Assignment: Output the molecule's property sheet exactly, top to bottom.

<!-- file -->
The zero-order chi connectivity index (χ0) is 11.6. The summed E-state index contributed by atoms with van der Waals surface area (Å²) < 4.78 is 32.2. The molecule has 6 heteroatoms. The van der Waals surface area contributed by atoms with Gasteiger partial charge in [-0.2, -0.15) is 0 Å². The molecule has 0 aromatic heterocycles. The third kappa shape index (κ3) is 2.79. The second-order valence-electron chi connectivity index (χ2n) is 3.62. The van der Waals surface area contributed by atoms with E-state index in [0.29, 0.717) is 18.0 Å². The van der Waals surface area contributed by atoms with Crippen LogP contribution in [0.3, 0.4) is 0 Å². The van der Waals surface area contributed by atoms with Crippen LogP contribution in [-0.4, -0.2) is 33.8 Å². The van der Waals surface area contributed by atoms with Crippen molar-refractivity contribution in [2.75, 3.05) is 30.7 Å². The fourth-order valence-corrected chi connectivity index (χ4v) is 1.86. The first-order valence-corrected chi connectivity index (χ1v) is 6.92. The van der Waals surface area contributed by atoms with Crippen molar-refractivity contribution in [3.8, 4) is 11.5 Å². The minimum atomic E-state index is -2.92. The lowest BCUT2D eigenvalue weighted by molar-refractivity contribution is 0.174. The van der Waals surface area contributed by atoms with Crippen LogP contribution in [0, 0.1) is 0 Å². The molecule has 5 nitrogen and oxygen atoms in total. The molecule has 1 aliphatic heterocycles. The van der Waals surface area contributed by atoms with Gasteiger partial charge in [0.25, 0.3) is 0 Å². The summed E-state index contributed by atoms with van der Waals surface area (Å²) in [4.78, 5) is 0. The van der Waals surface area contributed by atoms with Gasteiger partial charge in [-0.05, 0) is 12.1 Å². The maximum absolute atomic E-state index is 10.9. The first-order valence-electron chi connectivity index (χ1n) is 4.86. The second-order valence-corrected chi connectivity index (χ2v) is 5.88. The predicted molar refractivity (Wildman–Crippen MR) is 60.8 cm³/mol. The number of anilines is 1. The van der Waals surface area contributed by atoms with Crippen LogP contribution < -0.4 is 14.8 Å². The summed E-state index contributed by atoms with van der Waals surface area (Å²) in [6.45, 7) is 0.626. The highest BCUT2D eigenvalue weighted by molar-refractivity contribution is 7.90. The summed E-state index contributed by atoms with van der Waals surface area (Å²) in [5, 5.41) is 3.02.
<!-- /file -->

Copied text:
The zero-order chi connectivity index (χ0) is 11.6. The summed E-state index contributed by atoms with van der Waals surface area (Å²) < 4.78 is 32.2. The molecule has 6 heteroatoms. The van der Waals surface area contributed by atoms with Gasteiger partial charge in [-0.2, -0.15) is 0 Å². The molecule has 0 aromatic heterocycles. The third kappa shape index (κ3) is 2.79. The second-order valence-electron chi connectivity index (χ2n) is 3.62. The van der Waals surface area contributed by atoms with E-state index in [0.29, 0.717) is 18.0 Å². The van der Waals surface area contributed by atoms with Crippen LogP contribution in [0.3, 0.4) is 0 Å². The van der Waals surface area contributed by atoms with Crippen LogP contribution in [-0.4, -0.2) is 33.8 Å². The van der Waals surface area contributed by atoms with Crippen molar-refractivity contribution in [2.75, 3.05) is 30.7 Å². The fourth-order valence-corrected chi connectivity index (χ4v) is 1.86. The first-order valence-corrected chi connectivity index (χ1v) is 6.92. The van der Waals surface area contributed by atoms with Crippen molar-refractivity contribution in [3.8, 4) is 11.5 Å². The minimum atomic E-state index is -2.92. The lowest BCUT2D eigenvalue weighted by molar-refractivity contribution is 0.174. The van der Waals surface area contributed by atoms with Crippen LogP contribution in [0, 0.1) is 0 Å². The molecule has 5 nitrogen and oxygen atoms in total. The molecule has 1 aliphatic heterocycles. The van der Waals surface area contributed by atoms with Gasteiger partial charge in [0.25, 0.3) is 0 Å². The summed E-state index contributed by atoms with van der Waals surface area (Å²) in [4.78, 5) is 0. The van der Waals surface area contributed by atoms with Gasteiger partial charge in [-0.05, 0) is 12.1 Å². The maximum absolute atomic E-state index is 10.9. The first-order valence-electron chi connectivity index (χ1n) is 4.86. The second-order valence-corrected chi connectivity index (χ2v) is 5.88. The predicted molar refractivity (Wildman–Crippen MR) is 60.8 cm³/mol. The number of anilines is 1. The van der Waals surface area contributed by atoms with Crippen LogP contribution < -0.4 is 14.8 Å². The summed E-state index contributed by atoms with van der Waals surface area (Å²) in [6.45, 7) is 0.626. The highest BCUT2D eigenvalue weighted by molar-refractivity contribution is 7.90. The summed E-state index contributed by atoms with van der Waals surface area (Å²) in [5, 5.41) is 3.02.